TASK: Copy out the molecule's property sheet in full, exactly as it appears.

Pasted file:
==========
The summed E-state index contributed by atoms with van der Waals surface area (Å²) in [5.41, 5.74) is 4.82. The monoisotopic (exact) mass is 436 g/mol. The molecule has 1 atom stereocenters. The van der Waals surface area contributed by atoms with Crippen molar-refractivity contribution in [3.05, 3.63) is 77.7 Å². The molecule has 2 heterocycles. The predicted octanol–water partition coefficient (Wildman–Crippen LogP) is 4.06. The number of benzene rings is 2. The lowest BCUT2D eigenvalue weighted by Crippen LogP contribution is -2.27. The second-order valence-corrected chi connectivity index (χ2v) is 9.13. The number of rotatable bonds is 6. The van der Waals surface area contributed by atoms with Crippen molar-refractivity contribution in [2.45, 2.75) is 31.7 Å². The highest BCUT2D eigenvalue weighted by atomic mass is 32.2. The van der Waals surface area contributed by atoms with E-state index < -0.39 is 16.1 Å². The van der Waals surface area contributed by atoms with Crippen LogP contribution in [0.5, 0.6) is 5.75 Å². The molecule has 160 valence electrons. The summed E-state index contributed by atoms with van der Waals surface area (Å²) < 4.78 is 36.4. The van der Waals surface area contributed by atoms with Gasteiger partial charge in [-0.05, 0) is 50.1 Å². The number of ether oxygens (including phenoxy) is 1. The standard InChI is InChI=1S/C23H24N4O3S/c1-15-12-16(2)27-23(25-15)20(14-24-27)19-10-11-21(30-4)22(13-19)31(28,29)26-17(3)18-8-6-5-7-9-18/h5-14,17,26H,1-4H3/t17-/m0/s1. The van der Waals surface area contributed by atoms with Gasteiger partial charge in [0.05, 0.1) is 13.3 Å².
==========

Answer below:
The summed E-state index contributed by atoms with van der Waals surface area (Å²) in [5.41, 5.74) is 4.82. The monoisotopic (exact) mass is 436 g/mol. The molecule has 1 atom stereocenters. The van der Waals surface area contributed by atoms with Crippen molar-refractivity contribution in [3.05, 3.63) is 77.7 Å². The molecule has 2 heterocycles. The predicted octanol–water partition coefficient (Wildman–Crippen LogP) is 4.06. The number of benzene rings is 2. The lowest BCUT2D eigenvalue weighted by Crippen LogP contribution is -2.27. The second-order valence-corrected chi connectivity index (χ2v) is 9.13. The number of rotatable bonds is 6. The van der Waals surface area contributed by atoms with Crippen molar-refractivity contribution in [2.45, 2.75) is 31.7 Å². The highest BCUT2D eigenvalue weighted by atomic mass is 32.2. The van der Waals surface area contributed by atoms with E-state index < -0.39 is 16.1 Å². The van der Waals surface area contributed by atoms with Crippen LogP contribution in [0.5, 0.6) is 5.75 Å². The molecule has 160 valence electrons. The summed E-state index contributed by atoms with van der Waals surface area (Å²) < 4.78 is 36.4. The van der Waals surface area contributed by atoms with Gasteiger partial charge in [-0.05, 0) is 50.1 Å². The number of ether oxygens (including phenoxy) is 1. The standard InChI is InChI=1S/C23H24N4O3S/c1-15-12-16(2)27-23(25-15)20(14-24-27)19-10-11-21(30-4)22(13-19)31(28,29)26-17(3)18-8-6-5-7-9-18/h5-14,17,26H,1-4H3/t17-/m0/s1. The van der Waals surface area contributed by atoms with Gasteiger partial charge in [0.05, 0.1) is 13.3 Å².